The Likud primary Tuesday expresses a kind of internal democracy that is becoming extinct in Israeli political parties. Apart from the ruling party, only in Labor and Meretz is the candidate lineup chosen by a large number of voters. The remainder make do with elections in limited forums, or the arbitrary decision of an autocratic party leader. The latter is method is characteristic of the new political arrangements.
Primaries have quite a few disadvantages. The high cost of campaigning requires most candidates, who are not independently wealthy, to seek funding from donors. Thus, dependence is created between elected officials and the wealthy. And the larger the party is, the greater the impact of vote contractors on the outcome.
But despite these disadvantages, primaries have value in encouraging the participation of party members: It’s hard to imagine a phenomenon like the “new Likudniks,” if it were not possible to influence the internal elections. Campaigning in a primary helps decentralize the political power within a party; the candidates do not depend only on a single leader; they need broader support. In the dictatorial parties, from Yisrael Beiteinu and Yesh Atid to Hosen L’Yisrael, Hatnuah and Hayemin Hehadash, there is a contradiction between fine words about democracy outside and rejecting it at home.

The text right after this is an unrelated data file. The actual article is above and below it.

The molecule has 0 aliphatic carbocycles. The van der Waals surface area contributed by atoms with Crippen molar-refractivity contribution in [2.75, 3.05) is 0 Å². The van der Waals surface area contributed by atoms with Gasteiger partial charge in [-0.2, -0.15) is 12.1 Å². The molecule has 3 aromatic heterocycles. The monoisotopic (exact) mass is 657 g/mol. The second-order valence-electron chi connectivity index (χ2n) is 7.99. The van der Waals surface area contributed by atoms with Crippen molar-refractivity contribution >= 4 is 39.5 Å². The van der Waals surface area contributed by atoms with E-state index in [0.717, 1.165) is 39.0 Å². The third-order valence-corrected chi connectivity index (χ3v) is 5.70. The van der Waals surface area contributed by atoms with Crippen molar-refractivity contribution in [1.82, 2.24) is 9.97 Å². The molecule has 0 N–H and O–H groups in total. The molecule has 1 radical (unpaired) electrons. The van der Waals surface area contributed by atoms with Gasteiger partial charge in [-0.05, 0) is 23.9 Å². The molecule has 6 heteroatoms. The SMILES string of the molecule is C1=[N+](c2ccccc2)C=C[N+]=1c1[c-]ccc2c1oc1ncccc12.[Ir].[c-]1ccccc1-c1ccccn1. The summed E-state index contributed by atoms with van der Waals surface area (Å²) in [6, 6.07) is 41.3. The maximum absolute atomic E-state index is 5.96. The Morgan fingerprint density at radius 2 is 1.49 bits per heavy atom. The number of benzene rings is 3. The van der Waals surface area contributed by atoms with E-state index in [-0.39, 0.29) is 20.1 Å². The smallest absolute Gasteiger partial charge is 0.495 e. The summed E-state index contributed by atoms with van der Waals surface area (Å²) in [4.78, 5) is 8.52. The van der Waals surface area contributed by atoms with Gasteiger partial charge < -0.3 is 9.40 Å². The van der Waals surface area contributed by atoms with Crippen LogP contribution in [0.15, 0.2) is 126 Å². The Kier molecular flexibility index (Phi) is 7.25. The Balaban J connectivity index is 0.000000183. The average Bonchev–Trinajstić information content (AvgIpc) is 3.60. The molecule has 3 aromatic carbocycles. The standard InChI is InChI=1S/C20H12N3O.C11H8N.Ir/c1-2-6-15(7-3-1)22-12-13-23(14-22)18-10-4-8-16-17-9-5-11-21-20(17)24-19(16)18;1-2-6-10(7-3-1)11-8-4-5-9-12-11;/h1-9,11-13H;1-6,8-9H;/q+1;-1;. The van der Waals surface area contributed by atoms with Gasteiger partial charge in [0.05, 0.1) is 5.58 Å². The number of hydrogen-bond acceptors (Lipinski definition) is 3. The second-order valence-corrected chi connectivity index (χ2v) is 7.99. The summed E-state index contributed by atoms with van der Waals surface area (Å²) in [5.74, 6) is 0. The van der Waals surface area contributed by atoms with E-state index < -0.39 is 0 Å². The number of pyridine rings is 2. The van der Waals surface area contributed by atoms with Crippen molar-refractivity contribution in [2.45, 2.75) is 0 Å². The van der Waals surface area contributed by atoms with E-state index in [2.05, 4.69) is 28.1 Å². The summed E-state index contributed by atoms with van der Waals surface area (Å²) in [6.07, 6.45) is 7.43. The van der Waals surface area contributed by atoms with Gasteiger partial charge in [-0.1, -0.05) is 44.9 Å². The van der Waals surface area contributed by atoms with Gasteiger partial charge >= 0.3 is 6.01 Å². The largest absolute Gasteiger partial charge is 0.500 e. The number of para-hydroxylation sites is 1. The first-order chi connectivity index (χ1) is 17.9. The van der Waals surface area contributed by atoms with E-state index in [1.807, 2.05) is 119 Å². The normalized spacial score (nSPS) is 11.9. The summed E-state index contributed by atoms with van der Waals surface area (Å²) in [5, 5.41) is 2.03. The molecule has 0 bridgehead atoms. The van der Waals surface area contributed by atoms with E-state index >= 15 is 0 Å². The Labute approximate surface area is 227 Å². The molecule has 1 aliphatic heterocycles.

Likud is to be praised for sticking to a primary, albeit more restricted than in the past — the selection of district representatives has returned to the Likud Central Committee, and the members vote only for the national ticket. But below the thin veneer of internal democracy, the ruling party in recent years has focused on one goal: rescuing the seat of a prime minister who is suspected of corruption, Benjamin Netanyahu. The Likud campaign focuses on presenting Netanyahu as a victim of law enforcement agencies, which supposedly seek to bring him down in order to please “the media.”
Likud has no platform or detailed positions on issues of national importance, but only one question that will be presented to the public on April 9: “For or against Bibi.” Loyalty to Netanyahu is also at the center of the party primary. Those who failed to protect him — by not thwarting the police investigations against him and by not shutting down a critical television station — can be expected to slide to a lower slot on the ticket, or remain off it entirely; in contrast, criminal suspects whose prosecution the police have recommended enjoy the prime minister’s support. Thus Likud has gone from being an ideological party with a splendid past to an organization focused on a personality cult and on helping its leader to avoid a trial and imprisonment. The primary cannot hide the emptying-out of the party and its institutions of all principles as it becomes a city of refuge.
The above article is Haaretz’s lead editorial, as published in the Hebrew and English newspapers in Israel.
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